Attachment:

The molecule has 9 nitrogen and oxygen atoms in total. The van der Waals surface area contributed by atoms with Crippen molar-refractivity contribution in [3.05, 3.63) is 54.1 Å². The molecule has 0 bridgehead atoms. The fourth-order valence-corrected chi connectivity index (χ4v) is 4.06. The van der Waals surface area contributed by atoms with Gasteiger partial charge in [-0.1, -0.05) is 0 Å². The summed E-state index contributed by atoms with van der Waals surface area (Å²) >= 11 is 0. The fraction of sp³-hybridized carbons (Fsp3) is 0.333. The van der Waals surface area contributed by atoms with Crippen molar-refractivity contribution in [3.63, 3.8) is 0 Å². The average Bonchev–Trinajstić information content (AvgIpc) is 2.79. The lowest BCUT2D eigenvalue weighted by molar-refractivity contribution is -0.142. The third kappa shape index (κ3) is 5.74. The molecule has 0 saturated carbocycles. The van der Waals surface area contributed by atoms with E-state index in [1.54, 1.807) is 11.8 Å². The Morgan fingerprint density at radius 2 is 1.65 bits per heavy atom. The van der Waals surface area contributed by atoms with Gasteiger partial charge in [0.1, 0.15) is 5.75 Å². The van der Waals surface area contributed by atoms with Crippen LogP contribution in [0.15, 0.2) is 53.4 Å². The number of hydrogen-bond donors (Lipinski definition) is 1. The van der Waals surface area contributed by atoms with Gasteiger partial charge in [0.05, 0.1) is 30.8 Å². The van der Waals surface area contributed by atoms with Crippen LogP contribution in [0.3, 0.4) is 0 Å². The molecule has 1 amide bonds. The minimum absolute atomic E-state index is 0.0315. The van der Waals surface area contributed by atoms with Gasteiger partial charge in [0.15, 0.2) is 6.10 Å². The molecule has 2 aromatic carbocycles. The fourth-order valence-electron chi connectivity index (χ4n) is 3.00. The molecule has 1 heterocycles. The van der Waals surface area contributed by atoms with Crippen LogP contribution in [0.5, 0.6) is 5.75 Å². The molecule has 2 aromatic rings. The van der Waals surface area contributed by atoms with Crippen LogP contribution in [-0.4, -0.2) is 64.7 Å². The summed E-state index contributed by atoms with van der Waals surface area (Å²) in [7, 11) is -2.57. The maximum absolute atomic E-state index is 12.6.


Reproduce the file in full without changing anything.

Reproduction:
The molecule has 9 nitrogen and oxygen atoms in total. The van der Waals surface area contributed by atoms with Crippen molar-refractivity contribution in [3.05, 3.63) is 54.1 Å². The molecule has 0 bridgehead atoms. The fourth-order valence-corrected chi connectivity index (χ4v) is 4.06. The van der Waals surface area contributed by atoms with Gasteiger partial charge in [-0.1, -0.05) is 0 Å². The summed E-state index contributed by atoms with van der Waals surface area (Å²) >= 11 is 0. The fraction of sp³-hybridized carbons (Fsp3) is 0.333. The van der Waals surface area contributed by atoms with Crippen molar-refractivity contribution in [3.63, 3.8) is 0 Å². The average Bonchev–Trinajstić information content (AvgIpc) is 2.79. The lowest BCUT2D eigenvalue weighted by molar-refractivity contribution is -0.142. The third kappa shape index (κ3) is 5.74. The molecule has 0 saturated carbocycles. The van der Waals surface area contributed by atoms with E-state index in [1.54, 1.807) is 11.8 Å². The Morgan fingerprint density at radius 2 is 1.65 bits per heavy atom. The van der Waals surface area contributed by atoms with Gasteiger partial charge in [0.1, 0.15) is 5.75 Å². The van der Waals surface area contributed by atoms with Crippen LogP contribution in [0.15, 0.2) is 53.4 Å². The number of hydrogen-bond donors (Lipinski definition) is 1. The van der Waals surface area contributed by atoms with Gasteiger partial charge in [0.05, 0.1) is 30.8 Å². The van der Waals surface area contributed by atoms with Crippen LogP contribution in [0.3, 0.4) is 0 Å². The molecule has 1 amide bonds. The minimum absolute atomic E-state index is 0.0315. The van der Waals surface area contributed by atoms with Gasteiger partial charge in [0.15, 0.2) is 6.10 Å². The molecule has 2 aromatic carbocycles. The fourth-order valence-electron chi connectivity index (χ4n) is 3.00. The molecule has 1 heterocycles. The van der Waals surface area contributed by atoms with Crippen LogP contribution in [0.5, 0.6) is 5.75 Å². The molecule has 2 aromatic rings. The van der Waals surface area contributed by atoms with Crippen LogP contribution in [-0.4, -0.2) is 64.7 Å². The summed E-state index contributed by atoms with van der Waals surface area (Å²) in [7, 11) is -2.57. The maximum absolute atomic E-state index is 12.6.